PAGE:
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Potential Holiday Dangers for our Dogs

The Holidays are an extremely joyful time for us and our fur-family members! Our dogs enjoy the extra excitement and the frisky weather just as much as we do this...

The Holidays are an extremely joyful time for us and our fur-family members! Our dogs enjoy the extra excitement and the frisky weather just as much as we do this time of the year! But be mindful of some of the potential hazards to keep them safe this holiday season! Read the following recommendations so you can be on the lookout these next couple weeks:

  • CHRISTMAS TREES: Although natural and beautiful take caution around the tree and your pet when unattended. Secure your tree so that it cannot fall on your fur-baby if it accidentally gets knocked over when they get “The Zoomies”. Also take care to ensure they cannot drink the tree water. Sometimes this water can contain fertilizers and chemicals that could cause illness – something we don’t want to have to pay an emergency fee over the holidays to treat!
  • EXCESS WIRES: With all of the beautiful lights we use to decorate with, also comes some dangerous chew toys for our pups. Try to unplug all extension cords when not watching your dog friend because a playful chew on these electrical wires could cause quite the shock.
  • CANDLES: Secure all lit candles so that no paws are burnt nor able to reach them and cause a fire in the house.
  • PRESENTS: Santa knows better than to leave scrumptious treats underneath the tree. Be careful not to leave wrapped goodies in reach of your pets. Dog’s keen sense of smell will cause them to unwrap those yummy gifts long before Christmas day!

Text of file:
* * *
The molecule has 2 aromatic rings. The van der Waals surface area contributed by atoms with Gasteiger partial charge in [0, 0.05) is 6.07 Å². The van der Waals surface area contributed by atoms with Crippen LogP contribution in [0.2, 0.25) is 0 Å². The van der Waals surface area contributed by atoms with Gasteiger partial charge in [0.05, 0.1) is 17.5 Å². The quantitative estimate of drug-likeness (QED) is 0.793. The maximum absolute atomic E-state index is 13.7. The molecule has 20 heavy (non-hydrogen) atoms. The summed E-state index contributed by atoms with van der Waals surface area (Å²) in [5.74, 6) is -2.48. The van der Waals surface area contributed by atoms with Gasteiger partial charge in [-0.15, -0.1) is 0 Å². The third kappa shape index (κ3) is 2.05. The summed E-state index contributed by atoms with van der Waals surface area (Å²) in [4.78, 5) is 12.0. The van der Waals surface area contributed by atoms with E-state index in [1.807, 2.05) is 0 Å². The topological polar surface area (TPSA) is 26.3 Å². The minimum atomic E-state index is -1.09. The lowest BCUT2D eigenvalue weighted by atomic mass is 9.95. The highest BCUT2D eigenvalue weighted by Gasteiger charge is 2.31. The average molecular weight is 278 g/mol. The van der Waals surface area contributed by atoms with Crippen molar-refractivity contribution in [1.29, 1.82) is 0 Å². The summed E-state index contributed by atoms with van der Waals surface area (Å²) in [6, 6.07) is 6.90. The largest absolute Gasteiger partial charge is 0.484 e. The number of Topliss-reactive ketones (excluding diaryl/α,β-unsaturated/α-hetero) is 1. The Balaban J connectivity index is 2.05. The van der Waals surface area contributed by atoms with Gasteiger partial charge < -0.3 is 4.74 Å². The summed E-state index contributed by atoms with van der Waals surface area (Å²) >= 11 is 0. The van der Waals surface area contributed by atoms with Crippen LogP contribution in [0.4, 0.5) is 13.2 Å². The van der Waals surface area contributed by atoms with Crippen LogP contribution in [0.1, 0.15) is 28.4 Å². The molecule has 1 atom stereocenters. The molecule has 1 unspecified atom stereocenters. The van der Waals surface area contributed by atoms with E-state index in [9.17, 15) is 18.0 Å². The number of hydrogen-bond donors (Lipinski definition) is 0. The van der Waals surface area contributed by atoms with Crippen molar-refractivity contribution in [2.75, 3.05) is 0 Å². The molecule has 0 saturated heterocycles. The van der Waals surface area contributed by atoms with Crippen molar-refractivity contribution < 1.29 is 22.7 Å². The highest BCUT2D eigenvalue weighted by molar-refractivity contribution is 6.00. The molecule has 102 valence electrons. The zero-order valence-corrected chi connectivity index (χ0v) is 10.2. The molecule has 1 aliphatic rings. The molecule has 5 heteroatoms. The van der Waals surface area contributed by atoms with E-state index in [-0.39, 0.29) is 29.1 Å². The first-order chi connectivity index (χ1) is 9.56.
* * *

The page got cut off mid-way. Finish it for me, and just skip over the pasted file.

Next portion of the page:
• HOLIDAY PLANTS: Our beautiful holiday plants are a joy to smell and admire however keep them out of reach of our little chewer’s mouths. Mistletoe and Holly plants can cause dangerous heart and intestinal issues. Poinsettias, although thought to be very toxic, actually only cause a milder GI irritation.
  • DECORATIONS: Provide plenty of toys from Santa Paws for your pups to chew on to deter them from gnawing on Christmas decorations. Ornaments, tinsel, toy soldiers, wires etc have the potential to cause a blockage in the intestines and require surgery to be removed! Put your money towards gifts this Holiday, not surgeries!
  • TABLE SCRAPS: Food is not always love! (Some dogs would probably disagree…) Many holiday foods are too rich, too sweet, or too spicy and can do quite a number on those little canine tummies including causing vomiting, diarrhea, and pancreatitis. Skip the human food and gift them dog treats (or REPLENISH) instead.
  • ALCOHOL: Dog years do not count for the minimum drinking age of 21. Avoid letting your dog get a sip of your adult beverage as it can cause severe weakness, respiratory depression, and even a coma at high doses.
  • MEDICATIONS: As some medications may be needed to get through the holidays, make sure to put up all medications out of your dog’s reach. Especially important to remind house guests that might not be used to our curious little creatures rummaging through their bags, to put up and away all medications while staying at your house.

As much as you can try to prevent dangerous situations, accidents always happen. If you are concerned your dog is sick or injured please call your local veterinarian or emergency center for further consultation. If there is an incident of a toxin ingestion, the ASPCA Poison control veterinarians are always available to take your call at 1-888-4ANI-HELP (1-888-426-4435).


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